In honor of #ThankaTeacher week, PhET would like to thank Prof. Martin Veillette. Martin comes to us from Berea College where he is an associate professor of physics, teaching courses across the physics curriculum, from astronomy to quantum mechanics. He has been an avid user of PhET simulations as an instructor and this year he has been with us working as a software developer, learning the tools of the trade during his sabbatical leave. During his time at PhET, he partnered with Amanda McGarry to create the brand new #HTML5 sim Least Squares Regression. He also worked on the upcoming #HTML5 Charges and Fields and Pinko Probability. When he’s not teaching physics, you can see him in “creeking” in the streams of Kentucky. Thanks Martin!
Use the #HTML5 Wave on a String to learn about wave properties. Watch a string vibrate in slow motion. Wiggle the end of the string and make waves, or adjust the frequency and amplitude of an oscillator. Adjust the damping and tension. The end can be fixed, loose, or open.
Recently PhET attended the Reimagine Education Conference for “outside-the-box” approaches to higher education at the Wharton School of the University of Pennsylvania. PhET was honored to share the overall prize with PaGamO from National Taiwan University. Read about other honorees and the conference at http://knowledge.wharton.upenn.edu/article/glimpse-future-oscars-innovation-higher-education/
Interested in working for PhET? Know someone who is? Forward this to math educators and education researchers in your community! And of course, apply if you’re interested! Dr. Karina Hensberry (firstname.lastname@example.org) and Amanda McGuarry (email@example.com) will be at NCTM Booth #647 and Rm. 153 C (BCEC) Friday, April 17 11:00 AM-12:00 PM.
Two math education positions—both focusing on teaching and learning pre-algebra and algebra with simulations (grades 6-9)—are open as described below. Application review will be ongoing (disregard any dates in the postings) and continue until filled. Please contact Kathy Perkins at Kathy.Perkins@colorado.edu when you apply.
See us at our Booth #647 at the exhibit hall. And, on Friday, learn about how to use PhET Sims in your math classes with Karina Hansberry and Amanda McGarry.
Practical Strategies for Teaching with Interactive Computer Simulations
Friday, April 17, 2015: 11:00 AM-12:00 PM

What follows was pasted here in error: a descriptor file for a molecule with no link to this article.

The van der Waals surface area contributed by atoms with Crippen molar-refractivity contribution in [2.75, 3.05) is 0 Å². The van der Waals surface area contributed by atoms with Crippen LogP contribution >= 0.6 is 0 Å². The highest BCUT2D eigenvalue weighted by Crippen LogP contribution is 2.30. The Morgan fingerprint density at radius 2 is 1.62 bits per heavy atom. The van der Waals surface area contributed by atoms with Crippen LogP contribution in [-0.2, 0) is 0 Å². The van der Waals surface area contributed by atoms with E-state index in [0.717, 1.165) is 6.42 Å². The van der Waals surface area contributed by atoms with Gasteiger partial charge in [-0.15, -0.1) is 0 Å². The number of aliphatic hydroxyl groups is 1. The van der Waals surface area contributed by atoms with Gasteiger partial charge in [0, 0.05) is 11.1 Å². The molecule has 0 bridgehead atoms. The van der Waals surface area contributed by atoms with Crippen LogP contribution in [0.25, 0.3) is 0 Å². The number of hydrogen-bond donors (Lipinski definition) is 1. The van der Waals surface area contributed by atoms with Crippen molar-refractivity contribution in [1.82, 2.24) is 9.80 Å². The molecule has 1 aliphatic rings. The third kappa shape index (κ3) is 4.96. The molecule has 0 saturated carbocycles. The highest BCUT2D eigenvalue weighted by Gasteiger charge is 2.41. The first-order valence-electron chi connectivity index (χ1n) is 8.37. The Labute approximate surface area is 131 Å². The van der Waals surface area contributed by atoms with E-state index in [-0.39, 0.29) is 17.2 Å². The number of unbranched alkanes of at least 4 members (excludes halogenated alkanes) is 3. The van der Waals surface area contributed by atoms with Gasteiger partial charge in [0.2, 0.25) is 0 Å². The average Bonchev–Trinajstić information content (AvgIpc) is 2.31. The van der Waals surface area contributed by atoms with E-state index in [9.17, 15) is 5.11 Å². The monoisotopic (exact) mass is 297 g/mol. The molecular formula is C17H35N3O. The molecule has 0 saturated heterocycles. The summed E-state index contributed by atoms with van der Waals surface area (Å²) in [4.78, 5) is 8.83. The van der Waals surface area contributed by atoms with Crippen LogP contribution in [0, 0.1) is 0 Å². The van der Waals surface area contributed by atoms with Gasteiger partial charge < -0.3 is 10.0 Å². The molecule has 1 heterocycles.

153 C (BCEC)
You can use interactive simulations (sims) to engage your students with math content and support their development of the CCSS mathematical practices. Learn practical strategies for integrating sims into your teaching and designing sim-based activities. Videos of teacher practices for effective sim use and lesson plans will be shared.
In the new #HTML5 Least-Squares Regression simulation, students can flexibly explore ideas related to correlation, best-fit lines, residuals, and outliers. Build a data set or use real-world data to discover the meaning of a correlation coefficient and determine when a linear fit is reasonable.
Least-Squares Regression is appropriate for any grade level that is studying scatter plots, best-fit lines, regression, or correlation, and is specifically aligned with Common Core State Standards in high-school mathematics.
Now at our For Teachers site, we’ve added tips on how to productively guide a student’s exploration with PhET Sims. See the latest video Facilitating Activities with PhET: An Overview, and download support materials including:
Effective Facilitation of Activities in Elementary and Middle School. A detailed overview of facilitation strategies to help students work effectively on activities using PhET simulations.
PhET’s Reflection Rubric. A rubric for teachers to reflect on the success of an activity using PhET simulations in K12.
PhET (http://phet.colorado.edu) will be unavailable from Friday, March 20 at 10:00 PM Mountain Daylight Time until Saturday, March 21 at 8:00 AM Mountain Daylight Time due to necessary maintenance performed by the University of Colorado Office of Information Technology.
We apologize in advance for the inconvenience and thank you for your patience.